Raising dough in the fridge is easy enough, one does have to let the yeast get into replicating itself (raising the yeast numbers) before being slowed down so the process continues in the fridge.  If chilled after mixing the dough, depending on the amount of yeast and type of yeast, the dough is slowed down much more than if chilled after a bulk rise.  Sourdough adds a great deal of flavour, no doubt about it but it does involve a more patient method as wild yeast replicate slower.  This is what brings out the flavour.  

Anytime you slow down the fermenting process, more complex flavours are brought out of the flour.  Even with instant, you can mix up the dough without the yeast, tuck it into the fridge in a small container until you want to use it (usually the next day or two) then flatten out the stiff cold dough, mist or dab on water and sprinkle with yeast.  Roll up and knead in the yeast while warming the dough with your hands.  Then you get long wet times on the flour plus a faster rise than sourdough.  Sourdough wheat bread can be mixed up, bulk risen and tucked into the fridge also, shaped or unshaped.  Refrigeration or retardation is often employed to spread out or cut the process into specific working times.  The time one actually touches the dough is short.  Waiting for doughs to rise is time consuming but if you are sensitive to temps and conditions around you, everything can be manipulated.  It is sort of the fun and challenge of the stuff.    You versus the Dough!

Nuts are great for adding fat, protein and flavour.  Nuts that go inside the dough can be roasted cut up or grated or just thrown in whole, you have to make your own judgements.  If you see walnuts in the market, grab them up fast because this is the end of the season and wont be available until October or Nov.  Nuts or seeds on the outside should be stuck on raw and roast with the bake.  Because of their fat content, nuts tend to brown quickly so take care roasting them not to rush them.  Onions dried and roasted are also good additions.  Playing with the liquids is also a fun thing.  Water, tea, juices, wine, young wine, egg white, milk, coconut milk, thin rice porridge, meat broths, veggie soups and whey (goats?) beer or spirits.   

Yesterday, I took regular baking soda and baked it for half an hour 200°C, wow, did that increase the strength!  Plan on dissolving as much as I can in a shallow glass or plastic non-reactive pan of cooled (boiled) water and using this water to soak shaped rolls for about 10 to 20 minutes of the proof rise.  Remove and place onto baking parchment or well greased pans, score before bake.  They brown like crazy and take on pretzel taste.  (I've made thin wormy pretzels but my husband ate them faster than I could bake them!)   A great bake to watch and don't let the darkening scare the crap out of you!  Use a stiffer dough so it doesn't fall apart in the soak.  Heat up the soda soaker when done (vacuum pack in glass jar) or simply save and refrigerate for the next time.  Add more of the baked soda and water as needed.  (Do not use the baked soda as "baking soda" after this, it is too strong.)  Stir up before using again at room temp or slightly warmer if speeding up the rise.  Can use your fingers and a slotted plastic spoon.  Rub hands in a very thin vinegar solution after playing (under 5%) and rinse.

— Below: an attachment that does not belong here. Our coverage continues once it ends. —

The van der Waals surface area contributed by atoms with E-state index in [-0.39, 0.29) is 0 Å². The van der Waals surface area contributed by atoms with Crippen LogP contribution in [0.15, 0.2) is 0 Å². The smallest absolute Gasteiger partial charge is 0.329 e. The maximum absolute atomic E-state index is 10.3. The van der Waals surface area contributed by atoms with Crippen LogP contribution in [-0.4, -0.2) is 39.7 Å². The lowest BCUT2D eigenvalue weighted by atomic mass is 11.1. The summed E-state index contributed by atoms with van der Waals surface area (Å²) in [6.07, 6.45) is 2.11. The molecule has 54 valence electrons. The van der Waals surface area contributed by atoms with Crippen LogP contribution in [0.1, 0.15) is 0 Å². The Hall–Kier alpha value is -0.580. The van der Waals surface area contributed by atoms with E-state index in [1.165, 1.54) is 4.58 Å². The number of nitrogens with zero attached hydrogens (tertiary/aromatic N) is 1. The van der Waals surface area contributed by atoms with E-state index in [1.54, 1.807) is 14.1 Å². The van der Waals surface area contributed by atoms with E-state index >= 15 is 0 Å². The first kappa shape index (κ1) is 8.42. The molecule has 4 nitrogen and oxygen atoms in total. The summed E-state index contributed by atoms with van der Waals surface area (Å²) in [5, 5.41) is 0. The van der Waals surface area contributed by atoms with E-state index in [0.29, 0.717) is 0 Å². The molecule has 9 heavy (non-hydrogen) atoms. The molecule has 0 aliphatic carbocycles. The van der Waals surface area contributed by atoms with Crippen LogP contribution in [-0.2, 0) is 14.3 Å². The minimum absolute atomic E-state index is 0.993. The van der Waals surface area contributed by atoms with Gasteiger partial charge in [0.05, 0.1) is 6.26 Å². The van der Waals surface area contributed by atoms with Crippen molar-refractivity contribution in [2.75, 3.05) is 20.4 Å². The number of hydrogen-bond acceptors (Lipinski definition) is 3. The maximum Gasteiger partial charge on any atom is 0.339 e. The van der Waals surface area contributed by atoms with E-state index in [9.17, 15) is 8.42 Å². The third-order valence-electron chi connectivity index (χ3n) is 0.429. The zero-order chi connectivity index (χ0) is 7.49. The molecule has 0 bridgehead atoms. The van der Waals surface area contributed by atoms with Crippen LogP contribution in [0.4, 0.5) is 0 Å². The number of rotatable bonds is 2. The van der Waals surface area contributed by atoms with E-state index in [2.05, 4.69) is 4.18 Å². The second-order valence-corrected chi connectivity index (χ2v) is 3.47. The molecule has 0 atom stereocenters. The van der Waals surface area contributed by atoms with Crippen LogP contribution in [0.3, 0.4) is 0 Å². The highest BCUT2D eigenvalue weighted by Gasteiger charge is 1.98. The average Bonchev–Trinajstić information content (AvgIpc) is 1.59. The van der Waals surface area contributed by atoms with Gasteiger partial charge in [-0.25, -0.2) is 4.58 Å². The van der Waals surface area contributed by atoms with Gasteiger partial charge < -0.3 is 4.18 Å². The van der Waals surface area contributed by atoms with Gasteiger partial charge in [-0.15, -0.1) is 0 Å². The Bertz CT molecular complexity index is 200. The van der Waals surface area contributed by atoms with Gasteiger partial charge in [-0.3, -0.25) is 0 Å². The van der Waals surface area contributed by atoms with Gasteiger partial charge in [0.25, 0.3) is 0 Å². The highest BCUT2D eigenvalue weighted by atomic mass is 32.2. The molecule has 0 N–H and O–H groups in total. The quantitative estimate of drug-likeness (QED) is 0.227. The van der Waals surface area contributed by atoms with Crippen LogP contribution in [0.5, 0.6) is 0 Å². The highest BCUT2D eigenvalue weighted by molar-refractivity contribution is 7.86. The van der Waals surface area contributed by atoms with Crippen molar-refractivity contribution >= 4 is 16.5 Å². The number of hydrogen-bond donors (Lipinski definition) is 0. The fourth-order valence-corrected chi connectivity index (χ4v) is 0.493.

Kyle B's picture
Kyle B

So I tried toasting half of the white flour in my everyday white bread that I linked to above. 1.5 cups white, 1.5 cups toasted white, 3/4 cup whole wheat. I sifted the toasted flour because it had some little clumps in it after toasting.

When I first started kneading the dough I noticed it was much much drier than normal. I added water till it felt about right, probably an additional 50ml for a total of 375ml (I usually do 325ml water with 3cup white 3/4 whole wheat). Is toasted flour more 'thirsty' like whole wheat is? Is there a general rule for how much extra water to add when using toasted flour?